In Laurie Lipton’s recent works, featured here, the artist take us into a world that feels overwhelmed with technology. It is a place where wires, screens, emojis and other aspects of our modern day communication devices define this world’s movement and style. She calls it a “Techno Rococo” of sorts, the title and basis of her latest series of drawings which debuted over the weekend at Ace Gallery in Los Angeles.
The dark and insanely detailed drawings of Laurie Lipton mix elements from different eras of art and time, including her own surreal version of reality. When asked her to describe her meticulous, cross-hatching in one word, she answered, “sick” (with a grin). She has exhibited and lived all over the world from Holland, Germany, France, and recently London, where she spent time with the likes of Terry Gilliam, one of her favorite creatives. She will exhibit the art discussed here at Ace Gallery in Los Angeles next year.
This month sees a new exhibition by artist Laurie Lipton atthe go-to gallery for the dark arts, Last Rites in New York, entitled “Carnivalof the Dead”. Lipton’s fascinatingly unnerving drawings combine the mirthful franknessof Day of the Dead celebrations with their irreverent humor in depicting thedead in living situations, such as dances, afternoon teas, riding the train…butwith out the usual cartoonishness that characterizes much the Mexicandepictions of death (ie: candy skulls, the pervasive work of Jose Guadalupe Posada).She instead substitutes hyper detailed, ornate line work that fills the whole canvasalongside the rigidity of Victorian mourning themes, religieous iconography,and realistically rendered corpses and anatomically precise skeletons.
Some ofthe works blends Lipton’s gallows humor (such as desiccated mummies standingaround waiting for a subway) with enough macabre somberity to make the viewerlaugh, albeit a bit uncomfortably. “Meticulous” as a descriptive word for artgets thrown around a lot, but Lipton’s ultra rendered work really put a finepoint on it. Made of thousands and thousands of built up tiny crosshatcheslines to build light and depth, they reveal a staggering amount ofinfinitesimal detail. This series deals with the view of death in variouscultures, from the embracing of it in Mexican cultures to our own reticence tobarely acknowledge it exists, let alone deal with the fact that it’s one of thefew certainties in life we can all rely on. Lipton’s mastery of graphite shouldnot be missed by anyone in the New York area. See a preview after the jump.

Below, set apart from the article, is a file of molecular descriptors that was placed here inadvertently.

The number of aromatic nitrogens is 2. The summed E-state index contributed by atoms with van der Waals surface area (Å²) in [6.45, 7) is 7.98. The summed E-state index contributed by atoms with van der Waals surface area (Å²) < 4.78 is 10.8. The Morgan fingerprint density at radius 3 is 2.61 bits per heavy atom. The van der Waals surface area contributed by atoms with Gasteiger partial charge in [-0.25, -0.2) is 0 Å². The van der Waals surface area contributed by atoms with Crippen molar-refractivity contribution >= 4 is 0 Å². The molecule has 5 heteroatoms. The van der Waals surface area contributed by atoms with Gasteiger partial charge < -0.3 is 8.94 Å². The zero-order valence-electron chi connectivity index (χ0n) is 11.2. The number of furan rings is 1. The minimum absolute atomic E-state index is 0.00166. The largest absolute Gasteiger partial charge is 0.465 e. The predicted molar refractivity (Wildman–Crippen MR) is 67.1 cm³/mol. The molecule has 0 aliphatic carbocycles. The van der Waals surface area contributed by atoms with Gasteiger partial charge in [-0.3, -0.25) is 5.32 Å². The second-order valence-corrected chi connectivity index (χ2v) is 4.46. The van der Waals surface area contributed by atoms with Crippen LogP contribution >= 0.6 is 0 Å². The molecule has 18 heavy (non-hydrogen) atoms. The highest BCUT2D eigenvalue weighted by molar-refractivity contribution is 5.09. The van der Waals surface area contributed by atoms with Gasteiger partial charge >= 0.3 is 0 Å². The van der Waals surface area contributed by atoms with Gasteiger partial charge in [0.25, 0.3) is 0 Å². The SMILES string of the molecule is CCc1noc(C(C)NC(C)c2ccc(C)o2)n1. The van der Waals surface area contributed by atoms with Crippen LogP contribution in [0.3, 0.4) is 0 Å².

UK artist Laurie Lipton, best know for her impressively detailed drawings using graphite & charcoal, has recently moved statesidearmed with a new cache of limited edition etchings created whilst inspired by the idea ofmoving across the sea. Featuring a signature reverence for ornamentation and a focus on macabre images such as animated skeletons in the vein of the Mexican holiday, The Day of The Dead, the work presents a subtle meditation on the flimsy veil between life and death. To further compliment this move to L.A., Lipton isworking on a new body of work that will be unveiled at Corpo Gallery in 2012.View more images of her new printed etchings after the jump.
Utilizing a series of cranks, levers, gyroscopes, doo-hickeys and thing-a-ma-bobs, the Steampunk Pocket Watch keeps time with astounding accuracy. How you’ll actually fit it in your pocket? Well, that’s another story… perhaps one in need of an even more elaborate invention?
HF favorite Laurie Lipton explores the redundancy and absurdity of modern technology with her latest show, “Machine Punk”, opening next weekend at La Luz de Jesus Gallery. From a nut cracking machine the size of an elephant to a recycling truck that makes more pollution than it stops, Lipton’s graphite and pencil works are so ahead of their time in their own antiquity that one can only wonder how she creates such imaginative works… no doubt with the help of series of Rube Goldberg devices so contrived only she could envision…
View a selection of some of our favorite pieces from the show, here on Hi-Fructose.
“I was watching the Iraq war on CNN while eating my dinner. I chewed contentedly as peoples’ homes and limbs were being blown apart. There was a commercial break about washing powder and cars, then I was transported back to the bombing, the screaming women, the blood. The whole scenario suddenly struck me as obscene. How is this possible? I am comfortably eating a meal in my own home while watching horrible suffering. This is “normal” TV viewing. I am not even being put off my food,” reads the first half of Laurie Lipton’s statement introducing her upcoming solo show, Weapons of Mass Delusion presented by Corpo Gallery at Grand Central Art Center.